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September, 2010 Newsletter

+++++++++++ September 1, 2010 +++++++++++++++++++

Introduction: Sales Post Sharp Declines
Mortgage Rate Update: Rates Continue to Ease
This Month's Tip: Reverse Mania

Introduction: Sales Post Sharp Declines

Welcome to the September edition of the Home
Buyer's Newsletter. Home sales in the month of July were
challenged, to say the least.

Existing-home sales were sharply lower in July following
expiration of the home buyer tax credit but home prices
continued to gain, according to the National Association of

Existing-home sales, which are completed transactions that
include single-family, townhomes, condominiums and co-ops,
dropped 27.2 percent to a seasonally adjusted annual rate of
3.83 million units in July from a downwardly revised 5.26
million in June, and are 25.5 percent below the 5.14 million-unit
level in July 2009.

Sales are at the lowest level since the total existing-home
sales series launched in 1999, and single family sales –
accounting for the bulk of transactions – are at the lowest level
since May of 1995.

Lawrence Yun, NAR chief economist, said a soft sales pace likely
will continue for a few additional months. “Consumers rationally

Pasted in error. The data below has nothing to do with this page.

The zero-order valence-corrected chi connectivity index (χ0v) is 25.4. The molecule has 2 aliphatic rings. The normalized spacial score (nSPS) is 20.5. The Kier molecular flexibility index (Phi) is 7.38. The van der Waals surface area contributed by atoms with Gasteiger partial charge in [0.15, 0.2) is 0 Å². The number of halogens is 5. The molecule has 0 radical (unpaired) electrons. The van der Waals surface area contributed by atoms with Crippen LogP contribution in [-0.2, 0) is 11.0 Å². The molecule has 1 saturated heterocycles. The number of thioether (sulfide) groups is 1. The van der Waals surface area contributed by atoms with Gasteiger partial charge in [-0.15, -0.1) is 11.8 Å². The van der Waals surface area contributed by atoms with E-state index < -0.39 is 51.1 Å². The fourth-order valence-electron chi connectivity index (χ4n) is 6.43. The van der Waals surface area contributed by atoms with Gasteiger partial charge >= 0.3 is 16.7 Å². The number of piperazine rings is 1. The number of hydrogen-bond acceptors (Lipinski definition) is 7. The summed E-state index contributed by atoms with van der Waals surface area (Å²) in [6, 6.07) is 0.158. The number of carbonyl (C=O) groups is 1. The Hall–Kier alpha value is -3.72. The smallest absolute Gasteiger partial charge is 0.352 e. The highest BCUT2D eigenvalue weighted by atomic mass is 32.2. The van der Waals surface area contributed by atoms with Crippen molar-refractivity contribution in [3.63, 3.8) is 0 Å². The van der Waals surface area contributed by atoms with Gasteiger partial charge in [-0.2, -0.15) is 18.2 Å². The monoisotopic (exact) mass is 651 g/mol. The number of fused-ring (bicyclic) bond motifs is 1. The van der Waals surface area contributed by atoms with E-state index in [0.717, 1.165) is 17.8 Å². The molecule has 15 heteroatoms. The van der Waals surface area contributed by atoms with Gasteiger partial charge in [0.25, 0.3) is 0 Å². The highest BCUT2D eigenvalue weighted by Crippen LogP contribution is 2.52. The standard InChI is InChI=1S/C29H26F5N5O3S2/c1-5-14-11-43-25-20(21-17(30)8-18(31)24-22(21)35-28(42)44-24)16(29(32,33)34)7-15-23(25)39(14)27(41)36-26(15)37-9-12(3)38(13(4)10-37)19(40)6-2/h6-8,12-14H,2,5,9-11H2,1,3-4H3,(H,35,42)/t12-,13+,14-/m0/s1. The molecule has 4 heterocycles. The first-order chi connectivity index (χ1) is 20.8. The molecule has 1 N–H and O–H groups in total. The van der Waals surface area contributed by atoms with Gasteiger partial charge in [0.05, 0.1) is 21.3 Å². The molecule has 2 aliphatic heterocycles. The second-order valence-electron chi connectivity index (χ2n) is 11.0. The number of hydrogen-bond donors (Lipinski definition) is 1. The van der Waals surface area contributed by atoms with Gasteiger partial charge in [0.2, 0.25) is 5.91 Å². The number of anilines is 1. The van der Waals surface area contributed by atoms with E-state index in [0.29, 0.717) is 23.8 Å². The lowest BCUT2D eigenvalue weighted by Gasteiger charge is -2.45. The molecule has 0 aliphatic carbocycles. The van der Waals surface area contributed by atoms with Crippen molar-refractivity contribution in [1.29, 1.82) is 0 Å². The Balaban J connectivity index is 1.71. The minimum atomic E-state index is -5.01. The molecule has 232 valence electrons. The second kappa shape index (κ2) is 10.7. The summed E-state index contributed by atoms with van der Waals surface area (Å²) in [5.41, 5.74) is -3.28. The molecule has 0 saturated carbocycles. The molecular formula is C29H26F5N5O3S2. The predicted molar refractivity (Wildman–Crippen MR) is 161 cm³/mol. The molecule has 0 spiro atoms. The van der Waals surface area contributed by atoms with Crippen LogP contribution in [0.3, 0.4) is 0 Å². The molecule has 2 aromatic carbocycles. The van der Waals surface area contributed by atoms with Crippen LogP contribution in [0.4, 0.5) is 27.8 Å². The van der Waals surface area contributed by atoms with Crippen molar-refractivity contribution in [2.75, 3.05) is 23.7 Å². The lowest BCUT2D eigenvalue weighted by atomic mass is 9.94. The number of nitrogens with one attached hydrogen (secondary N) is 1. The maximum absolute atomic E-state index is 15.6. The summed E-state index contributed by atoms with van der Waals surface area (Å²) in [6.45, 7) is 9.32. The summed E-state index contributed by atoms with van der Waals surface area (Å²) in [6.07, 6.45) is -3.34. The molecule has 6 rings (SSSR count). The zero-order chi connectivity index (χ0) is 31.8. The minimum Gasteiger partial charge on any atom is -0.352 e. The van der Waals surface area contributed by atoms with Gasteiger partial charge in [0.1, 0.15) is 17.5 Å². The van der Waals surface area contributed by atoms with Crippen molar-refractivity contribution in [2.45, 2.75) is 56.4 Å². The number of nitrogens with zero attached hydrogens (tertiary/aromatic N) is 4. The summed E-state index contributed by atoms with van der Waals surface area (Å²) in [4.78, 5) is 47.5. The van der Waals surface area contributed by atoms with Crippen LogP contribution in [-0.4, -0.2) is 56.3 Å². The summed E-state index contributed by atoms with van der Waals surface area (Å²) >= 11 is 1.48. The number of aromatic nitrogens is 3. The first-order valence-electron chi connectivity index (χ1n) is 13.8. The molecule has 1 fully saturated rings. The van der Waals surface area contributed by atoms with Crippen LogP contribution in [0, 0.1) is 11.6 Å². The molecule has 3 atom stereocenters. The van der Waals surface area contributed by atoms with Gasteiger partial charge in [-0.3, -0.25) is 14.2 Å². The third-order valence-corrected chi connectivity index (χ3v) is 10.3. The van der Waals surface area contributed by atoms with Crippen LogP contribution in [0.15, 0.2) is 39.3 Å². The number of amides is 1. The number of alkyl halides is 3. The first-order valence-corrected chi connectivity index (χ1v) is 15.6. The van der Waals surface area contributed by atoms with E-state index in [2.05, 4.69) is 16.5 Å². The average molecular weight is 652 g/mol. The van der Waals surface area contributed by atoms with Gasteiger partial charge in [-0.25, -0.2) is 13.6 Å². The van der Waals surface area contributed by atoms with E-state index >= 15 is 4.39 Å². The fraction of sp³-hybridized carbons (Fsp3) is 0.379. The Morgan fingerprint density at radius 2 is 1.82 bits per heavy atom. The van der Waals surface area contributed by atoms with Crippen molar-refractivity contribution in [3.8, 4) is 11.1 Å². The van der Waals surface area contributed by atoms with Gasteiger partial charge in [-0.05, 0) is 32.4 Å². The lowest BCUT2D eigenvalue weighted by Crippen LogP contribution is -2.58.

jumped into the market before the deadline for the home buyer tax
credit expired. Since May, after the deadline, contract signings
have been notably lower and a pause period for home sales is
likely to last through September,” he said. “However, given the
rock-bottom mortgage interest rates and historically high housing
affordability conditions, the pace of a sales recovery could pick
up quickly, provided the economy consistently adds jobs.

“Even with sales pausing for a few months, annual sales are expected
to reach 5 million in 2010 because of healthy activity in the first
half of the year. To place in perspective, annual sales averaged
4.9 million in the past 20 years, and 4.4 million over the past
30 years,” Yun said.

In new home activity, sales of new single-family houses in July 2010
were at a seasonally adjusted annual rate of 276,000, according to